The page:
Data releases in the coming week will be scrutinized eagerly for clues on the length and depth of recessions caused by the Covid-19 pandemic, most notably the flash PMI updates for the US, Europe and Japan due on Tuesday.
The week will also see updated forecasts from the IMF, while monetary policy decision is due in New Zealand.
Overview of last week
Markets struggled for direction as fear of a second wave of Covid-19 weighed on sentiment over the last week while US-China relations were back under the spotlight. The Dow Jones was able to recover from the previous week’s selloff, but is still trading within a limited range.
In the currency market, the US dollar was able to recover from its recent drops forcing other pairs to lose ground against it. However, the Australian dollar was the best-performing currency against the dollar while commodity currencies were pushed lower.
Key economic data to watch out for this week
Tuesday, 23rd June – Global Flash manufacturing & services PMI surveys
Thursday, 25-26th June – US GDP and PCE data.
US30Roll Dow Jones Industrial Index
The Dow Jones Index was able to recover from last week`s sell off and was able to gain bullish momentum toward the levels of 26200. However, the initial upside was lost as coronavirus fears regained momentum. The Dow is currently until a breakthrough of 26500.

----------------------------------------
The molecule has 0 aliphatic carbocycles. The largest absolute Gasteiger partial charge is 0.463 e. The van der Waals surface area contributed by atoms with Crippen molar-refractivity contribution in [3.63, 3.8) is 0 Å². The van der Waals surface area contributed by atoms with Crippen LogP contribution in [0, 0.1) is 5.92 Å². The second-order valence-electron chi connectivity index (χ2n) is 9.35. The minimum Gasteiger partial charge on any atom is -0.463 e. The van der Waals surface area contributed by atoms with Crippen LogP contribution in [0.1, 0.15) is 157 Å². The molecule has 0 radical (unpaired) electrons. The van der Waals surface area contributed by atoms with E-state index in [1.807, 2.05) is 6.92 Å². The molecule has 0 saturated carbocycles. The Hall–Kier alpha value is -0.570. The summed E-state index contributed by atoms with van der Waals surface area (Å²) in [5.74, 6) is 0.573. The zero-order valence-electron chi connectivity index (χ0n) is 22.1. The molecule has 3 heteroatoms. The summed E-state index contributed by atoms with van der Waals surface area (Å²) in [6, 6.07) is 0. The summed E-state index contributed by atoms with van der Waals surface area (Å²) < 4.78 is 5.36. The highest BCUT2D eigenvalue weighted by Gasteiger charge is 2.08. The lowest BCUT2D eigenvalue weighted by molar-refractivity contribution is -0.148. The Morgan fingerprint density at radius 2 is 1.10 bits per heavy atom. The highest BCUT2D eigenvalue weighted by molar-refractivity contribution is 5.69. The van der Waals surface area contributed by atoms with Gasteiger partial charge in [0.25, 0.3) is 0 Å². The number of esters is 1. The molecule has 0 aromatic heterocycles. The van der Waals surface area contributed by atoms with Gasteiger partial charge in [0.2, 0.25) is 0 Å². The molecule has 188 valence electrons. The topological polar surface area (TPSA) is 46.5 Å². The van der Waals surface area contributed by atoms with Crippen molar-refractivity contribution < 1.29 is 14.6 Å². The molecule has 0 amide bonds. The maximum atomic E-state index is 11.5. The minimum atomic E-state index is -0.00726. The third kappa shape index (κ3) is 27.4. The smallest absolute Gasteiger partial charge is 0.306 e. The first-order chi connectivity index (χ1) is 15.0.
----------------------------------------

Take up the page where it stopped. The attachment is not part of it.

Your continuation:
Last week, the single currency edged higher at the start of last week but reversed for three consecutive daily pullbacks. However, the EUR/USD has managed to regain some buying interest near 1.1200 area on Friday. Investors may keep the cautious note for next week following fresh covid-19 cases in several countries.
Global flash PMI to be eyed
The latest PMI surveys provided an early indication that the worst of the economic impact from the virus outbreak appears to have hit in April, with the global PMI staging a record rise in May, albeit remaining worryingly weak compared to historical standards. With lockdowns around the world largely easing as June began, further gains in the PMIs will be needed to corroborate growing expectations that economic recoveries are gaining traction.
Keep an eye on the Reserve Bank of New Zealand
Analysts will look for signs from policymakers regarding moving the New Zealand interest rate towards negative territory. This could have consequences for central banks across APAC as an increasing number of central banks are tapping into unconventional monetary policies to support their national economy.
Increase in US PCE numbers to be expected
Sharp declines in oil prices and drops in consumer spending placed downward pressure on US inflation during the first stages of the pandemic. The annual change in the PCE Price Index fell to 0.5% in April and, excluding volatile items like food and energy, core PCE price inflation also eased to 1%, as extra and nonessential purchases were kept to a minimum. The steady reopening of the US economy is expected to place upward pressure on prices as demand for goods and services increases.